5 MAY 2020, SINGAPORE – As the world faces its most significant challenge in 2020 with the sudden spread of the novel coronavirus disease 2019 (COVID-19), one of the apparent impacts is the economic recession that is currently faced by businesses across the globe. Realising this, Dattel initiated the COVID-19 Insights Circle (CiC), a data-driven business support group for companies to get insights and collectively collaborate during these uncertain times.
Dattel had previously launched a pre-COVID-19 study to understand the consumers’ state of mind in the early year of 2020. It is later followed by a weekly longitudinal study, to understand the current and possible consumer behaviours, as well as trends due to the spread of the pandemic. Dattel also leverages its Consumer Intelligence console – Dattel Voyager, to enrich the COVID-19 study. In the study, Dattel starts with the premise that the consumers have insecurities that would affect their priorities, which will then have a direct influence on their behaviours. Hence, insecurities are taken as a marker for understanding the new normal.
Keeping the spirit of CiC, which is about sharing, experiential and collaborative, Dattel shared the findings in the webinar called “Reimagining Consumers: Insecurities & The New Normal in ASEAN”. The webinar, which garnered participation from more than 200 industry players, was moderated by Ashran Dato’ Ghazi, Dattel’s Chief Executive Officer. The panellists of the webinar include the President Director of Dentsu Indonesia, Shubhabrata Sarkar, as well as the Regional Head of Client Engagement of Dattel, Noorhaina Mohd Noor.
“We need to recalibrate our lives, reflect on how there are aspects of life that changed because of the virus. 4 aspects have become highly critical, and they are personal change, social change, business change and change of expectation and delivery in governance. At the core of all of these, certainly, the personal change would be the key influencer as change always begins within the capacity of close family and friends first,” Shubhabrata shared as the webinar started its session.
During the webinar, it was emphasised that the session would anchor around 3 aspects of insecurities, i.e. family, health and personal finance. It also addressed uncertainties in consumption and shopping behaviours during this period.
One of the critical findings discussed was the confidence of consumers whether they should continue their existing plans considering the global outbreak. In Indonesia, optimism prevails for purchase plans, but it could worsen over time. According to the report, Indonesians remain on the path towards ownership, but they are more inclined to give up social activities and gatherings. For Malaysia, the general population have no desire to spend on high worth items or social events for the next 3 months. Malaysian consumers intend to focus on day-to-day needs and activities that keep physical contact to a bare minimum. This pattern points to a slow economic recovery. However, the trends appear to defy consumer confidence expectations in Thailand. Subsequently, the Thais’ demand for products and services of automotive and property remain relatively buoyant. It is established that confidence generally higher in Indonesia, and the lowest in Malaysia. Businesses are reminded to factor in local cultural nuances into business plans because they can have a significant impact on how consumers perceive the near future and their current state of health and financial comfort.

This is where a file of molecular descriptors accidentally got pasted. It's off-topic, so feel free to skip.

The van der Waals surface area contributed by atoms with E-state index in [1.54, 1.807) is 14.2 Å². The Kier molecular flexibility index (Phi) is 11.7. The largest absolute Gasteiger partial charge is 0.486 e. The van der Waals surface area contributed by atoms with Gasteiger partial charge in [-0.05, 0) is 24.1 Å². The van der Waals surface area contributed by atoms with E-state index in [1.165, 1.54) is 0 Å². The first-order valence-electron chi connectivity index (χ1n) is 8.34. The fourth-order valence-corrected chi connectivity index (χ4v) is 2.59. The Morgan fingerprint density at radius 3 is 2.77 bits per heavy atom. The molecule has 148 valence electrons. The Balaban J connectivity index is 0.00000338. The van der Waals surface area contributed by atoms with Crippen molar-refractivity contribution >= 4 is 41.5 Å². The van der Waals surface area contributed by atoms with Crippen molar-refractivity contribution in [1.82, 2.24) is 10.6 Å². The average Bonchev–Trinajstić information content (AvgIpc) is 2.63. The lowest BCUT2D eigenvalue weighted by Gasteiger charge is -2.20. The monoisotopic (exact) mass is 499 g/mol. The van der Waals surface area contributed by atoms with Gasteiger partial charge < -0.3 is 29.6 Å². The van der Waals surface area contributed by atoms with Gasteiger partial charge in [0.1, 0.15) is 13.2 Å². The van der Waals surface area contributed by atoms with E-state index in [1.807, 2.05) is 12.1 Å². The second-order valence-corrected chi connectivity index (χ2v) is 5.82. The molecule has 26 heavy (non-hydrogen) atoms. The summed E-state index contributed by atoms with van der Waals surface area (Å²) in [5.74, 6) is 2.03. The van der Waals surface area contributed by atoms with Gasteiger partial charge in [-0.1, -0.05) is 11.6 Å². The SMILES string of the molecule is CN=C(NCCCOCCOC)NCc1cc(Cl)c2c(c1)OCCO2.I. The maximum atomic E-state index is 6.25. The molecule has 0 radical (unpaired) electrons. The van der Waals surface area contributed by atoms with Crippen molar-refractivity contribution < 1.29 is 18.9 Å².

In a surprising breakthrough, it was discovered that across the 3 countries, adoption towards non-cash payment method during this period is relatively low. Most of the purchase made by consumers are still cash-driven, as compared to the belief that people have migrated to online shopping due to COVID-19. It was further elaborated that more than 90% of consumers still depend on physical stores. While it is no doubt that online shopping has reached 30% adoption by consumers, 70% chose mainly physical stores to do their shopping. It paints the reality that the majority of the people are not ready to make the jump towards a fully online shopping method. Hence, switching into the world of e-commerce would still require consumers to embrace the non-cash payment method.